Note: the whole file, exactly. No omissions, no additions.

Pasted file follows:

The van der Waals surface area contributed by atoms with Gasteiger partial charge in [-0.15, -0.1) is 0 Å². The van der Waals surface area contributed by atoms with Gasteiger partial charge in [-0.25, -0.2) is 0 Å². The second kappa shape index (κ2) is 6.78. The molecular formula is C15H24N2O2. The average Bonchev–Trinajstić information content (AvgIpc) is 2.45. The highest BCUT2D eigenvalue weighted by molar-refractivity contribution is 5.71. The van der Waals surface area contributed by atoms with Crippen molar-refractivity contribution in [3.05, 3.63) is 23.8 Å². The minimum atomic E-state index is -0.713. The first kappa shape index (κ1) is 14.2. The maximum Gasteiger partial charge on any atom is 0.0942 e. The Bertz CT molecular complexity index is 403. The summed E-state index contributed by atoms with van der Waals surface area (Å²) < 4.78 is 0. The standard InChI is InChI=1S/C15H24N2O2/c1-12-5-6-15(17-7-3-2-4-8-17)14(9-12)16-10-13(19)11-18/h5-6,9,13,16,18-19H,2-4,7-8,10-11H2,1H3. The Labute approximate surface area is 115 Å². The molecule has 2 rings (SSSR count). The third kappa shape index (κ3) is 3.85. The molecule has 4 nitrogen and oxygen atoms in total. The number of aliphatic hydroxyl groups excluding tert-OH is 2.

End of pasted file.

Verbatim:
The van der Waals surface area contributed by atoms with Gasteiger partial charge in [-0.15, -0.1) is 0 Å². The van der Waals surface area contributed by atoms with Gasteiger partial charge in [-0.25, -0.2) is 0 Å². The second kappa shape index (κ2) is 6.78. The molecular formula is C15H24N2O2. The average Bonchev–Trinajstić information content (AvgIpc) is 2.45. The highest BCUT2D eigenvalue weighted by molar-refractivity contribution is 5.71. The van der Waals surface area contributed by atoms with Crippen molar-refractivity contribution in [3.05, 3.63) is 23.8 Å². The minimum atomic E-state index is -0.713. The first kappa shape index (κ1) is 14.2. The maximum Gasteiger partial charge on any atom is 0.0942 e. The Bertz CT molecular complexity index is 403. The summed E-state index contributed by atoms with van der Waals surface area (Å²) < 4.78 is 0. The standard InChI is InChI=1S/C15H24N2O2/c1-12-5-6-15(17-7-3-2-4-8-17)14(9-12)16-10-13(19)11-18/h5-6,9,13,16,18-19H,2-4,7-8,10-11H2,1H3. The Labute approximate surface area is 115 Å². The molecule has 2 rings (SSSR count). The third kappa shape index (κ3) is 3.85. The molecule has 4 nitrogen and oxygen atoms in total. The number of aliphatic hydroxyl groups excluding tert-OH is 2.